Contemporary articles citing Goffman E (1967) Interaction Ritual E
interaction, action, well, cultural, collective, limited, emotions, others, theories, example
- Xu, Bin. 2012. "Grandpa Wen: Scene and Political Performance." Sociological Theory. 30:2 114-129.
- This article remedies the divide in the theory of cultural performance between contingent strategy and cultural structure by bringing scene back in. Scene fuses components of performance and links local performance to macrolevel cultural structures and historical events. I theorize two conceptual elements: scene-act ratio and event-scene link. A scene creates an emotive context that demands consistent and timely performance; features of macrolevel events shape the emotive context of the scene. The two concepts can be deployed to explain variation in performance effectiveness. The theory is illustrated in a comparative study of Chinese leaders' empathetic performance in disasters.
- Fine, Gary. 2010. "The Sociology of the Local: Action and Its Publics." Sociological Theory. 28:4 355-376.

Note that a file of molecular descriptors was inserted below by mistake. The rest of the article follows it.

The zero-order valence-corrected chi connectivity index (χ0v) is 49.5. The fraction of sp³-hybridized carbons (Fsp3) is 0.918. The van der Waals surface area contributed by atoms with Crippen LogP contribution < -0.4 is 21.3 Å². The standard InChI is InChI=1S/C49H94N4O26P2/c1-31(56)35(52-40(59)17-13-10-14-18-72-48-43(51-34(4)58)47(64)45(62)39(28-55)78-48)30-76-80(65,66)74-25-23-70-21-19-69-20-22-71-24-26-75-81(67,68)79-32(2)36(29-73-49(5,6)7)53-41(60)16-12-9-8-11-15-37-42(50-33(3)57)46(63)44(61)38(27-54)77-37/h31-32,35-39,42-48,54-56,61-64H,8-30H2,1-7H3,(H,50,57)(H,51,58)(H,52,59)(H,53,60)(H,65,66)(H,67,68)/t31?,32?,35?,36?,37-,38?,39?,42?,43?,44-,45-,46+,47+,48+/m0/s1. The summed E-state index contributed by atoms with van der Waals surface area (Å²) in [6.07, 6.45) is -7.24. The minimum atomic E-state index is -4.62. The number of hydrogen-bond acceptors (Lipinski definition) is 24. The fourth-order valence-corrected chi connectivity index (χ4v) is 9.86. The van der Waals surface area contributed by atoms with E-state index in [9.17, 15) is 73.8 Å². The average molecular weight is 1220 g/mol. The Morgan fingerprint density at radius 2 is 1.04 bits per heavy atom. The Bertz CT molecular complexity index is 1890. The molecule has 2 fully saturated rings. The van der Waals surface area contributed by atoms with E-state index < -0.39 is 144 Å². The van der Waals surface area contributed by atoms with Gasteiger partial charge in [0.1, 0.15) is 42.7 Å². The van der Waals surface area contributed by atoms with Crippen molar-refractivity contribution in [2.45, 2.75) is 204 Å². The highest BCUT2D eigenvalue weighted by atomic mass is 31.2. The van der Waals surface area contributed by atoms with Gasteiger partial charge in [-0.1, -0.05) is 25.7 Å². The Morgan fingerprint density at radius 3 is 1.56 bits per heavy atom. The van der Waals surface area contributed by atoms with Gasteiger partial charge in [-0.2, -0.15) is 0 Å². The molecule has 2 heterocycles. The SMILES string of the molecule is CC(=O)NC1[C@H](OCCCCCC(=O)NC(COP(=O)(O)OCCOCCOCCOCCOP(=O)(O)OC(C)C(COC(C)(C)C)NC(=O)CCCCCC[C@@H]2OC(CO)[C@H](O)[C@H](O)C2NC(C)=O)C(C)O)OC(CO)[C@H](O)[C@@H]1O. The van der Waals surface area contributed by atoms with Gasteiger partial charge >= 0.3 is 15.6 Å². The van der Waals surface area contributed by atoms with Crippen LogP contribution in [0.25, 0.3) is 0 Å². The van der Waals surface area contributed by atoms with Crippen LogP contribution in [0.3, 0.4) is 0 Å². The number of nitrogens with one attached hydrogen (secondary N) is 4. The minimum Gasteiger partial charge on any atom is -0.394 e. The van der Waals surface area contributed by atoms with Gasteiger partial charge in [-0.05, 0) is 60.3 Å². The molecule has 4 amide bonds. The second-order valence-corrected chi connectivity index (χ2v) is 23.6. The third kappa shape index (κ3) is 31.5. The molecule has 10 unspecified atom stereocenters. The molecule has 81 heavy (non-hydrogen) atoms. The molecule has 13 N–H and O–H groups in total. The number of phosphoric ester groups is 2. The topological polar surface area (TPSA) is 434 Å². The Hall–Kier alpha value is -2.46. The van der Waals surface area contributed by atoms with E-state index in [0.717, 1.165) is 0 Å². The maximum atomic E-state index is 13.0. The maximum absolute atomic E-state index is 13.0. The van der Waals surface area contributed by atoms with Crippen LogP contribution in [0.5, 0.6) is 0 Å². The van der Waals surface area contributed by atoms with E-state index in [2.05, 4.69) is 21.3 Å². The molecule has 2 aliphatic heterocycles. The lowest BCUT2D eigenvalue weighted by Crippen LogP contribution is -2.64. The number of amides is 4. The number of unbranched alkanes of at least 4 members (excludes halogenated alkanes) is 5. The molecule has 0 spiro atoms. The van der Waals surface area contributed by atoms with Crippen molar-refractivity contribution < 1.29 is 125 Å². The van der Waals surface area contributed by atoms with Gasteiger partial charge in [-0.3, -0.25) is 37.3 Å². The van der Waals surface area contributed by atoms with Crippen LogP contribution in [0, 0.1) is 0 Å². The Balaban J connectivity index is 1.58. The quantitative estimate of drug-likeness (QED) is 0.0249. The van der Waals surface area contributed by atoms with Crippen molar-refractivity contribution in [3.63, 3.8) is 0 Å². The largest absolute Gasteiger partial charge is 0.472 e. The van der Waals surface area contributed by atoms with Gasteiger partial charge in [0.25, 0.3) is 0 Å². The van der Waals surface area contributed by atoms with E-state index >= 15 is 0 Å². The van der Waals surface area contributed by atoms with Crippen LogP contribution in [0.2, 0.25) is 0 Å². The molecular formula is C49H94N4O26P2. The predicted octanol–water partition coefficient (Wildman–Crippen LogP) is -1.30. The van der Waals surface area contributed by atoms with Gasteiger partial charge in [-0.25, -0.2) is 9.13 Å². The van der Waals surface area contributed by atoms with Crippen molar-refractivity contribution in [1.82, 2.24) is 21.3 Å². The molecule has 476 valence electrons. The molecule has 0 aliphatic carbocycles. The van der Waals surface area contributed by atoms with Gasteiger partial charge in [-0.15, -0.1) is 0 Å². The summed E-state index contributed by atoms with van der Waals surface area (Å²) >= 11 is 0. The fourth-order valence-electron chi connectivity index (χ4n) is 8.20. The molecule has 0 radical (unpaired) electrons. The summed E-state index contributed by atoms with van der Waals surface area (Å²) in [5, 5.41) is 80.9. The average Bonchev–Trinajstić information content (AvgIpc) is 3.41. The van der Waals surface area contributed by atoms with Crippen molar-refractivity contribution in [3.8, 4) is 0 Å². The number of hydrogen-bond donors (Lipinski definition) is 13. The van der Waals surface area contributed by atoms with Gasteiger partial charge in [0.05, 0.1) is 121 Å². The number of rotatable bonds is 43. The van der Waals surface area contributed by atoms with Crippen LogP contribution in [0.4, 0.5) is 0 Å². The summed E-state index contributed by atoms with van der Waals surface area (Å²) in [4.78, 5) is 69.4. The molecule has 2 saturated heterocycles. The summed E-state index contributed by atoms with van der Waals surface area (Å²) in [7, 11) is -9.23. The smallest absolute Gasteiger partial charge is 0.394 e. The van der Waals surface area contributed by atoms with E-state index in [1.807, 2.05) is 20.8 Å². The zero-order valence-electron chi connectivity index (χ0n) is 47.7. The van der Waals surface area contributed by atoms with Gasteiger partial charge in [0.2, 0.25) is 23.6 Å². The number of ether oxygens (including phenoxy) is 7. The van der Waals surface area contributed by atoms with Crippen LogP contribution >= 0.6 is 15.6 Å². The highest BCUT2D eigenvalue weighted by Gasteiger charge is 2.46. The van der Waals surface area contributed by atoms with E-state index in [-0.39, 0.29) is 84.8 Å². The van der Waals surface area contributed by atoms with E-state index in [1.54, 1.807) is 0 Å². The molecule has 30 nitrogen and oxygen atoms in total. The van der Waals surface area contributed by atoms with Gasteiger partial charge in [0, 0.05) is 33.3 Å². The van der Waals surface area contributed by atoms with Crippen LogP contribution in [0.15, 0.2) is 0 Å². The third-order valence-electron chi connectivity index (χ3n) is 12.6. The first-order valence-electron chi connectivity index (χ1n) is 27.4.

- Sociology requires a robust theory of how local circumstances create social order. When we analyze social structures not recognizing that they depend on groups with collective pasts and futures that are spatially situated and that are based on personal relations, we avoid a core sociological dimension: the importance of local context in constituting social worlds. Too often this has been the sociological stance, both in micro-sociological studies that examine interaction as untethered from local traditions and in research that treats culture as autonomous from action and choice. Building on theories of action, group dynamics, and micro-cultures, I argue that a sociology of the local solves critical theoretical problems. The local is a stage on which social order gets produced and a lens for understanding how particular forms of action are selected. Treating ethnographic studies as readings of ongoing cultures, I examine how the continuing and referential features of group life (spatial arenas, relations, shared pasts) generate action and argue that local practices provide the basis for cultural extension, influencing societal expectations through the linkages among groups.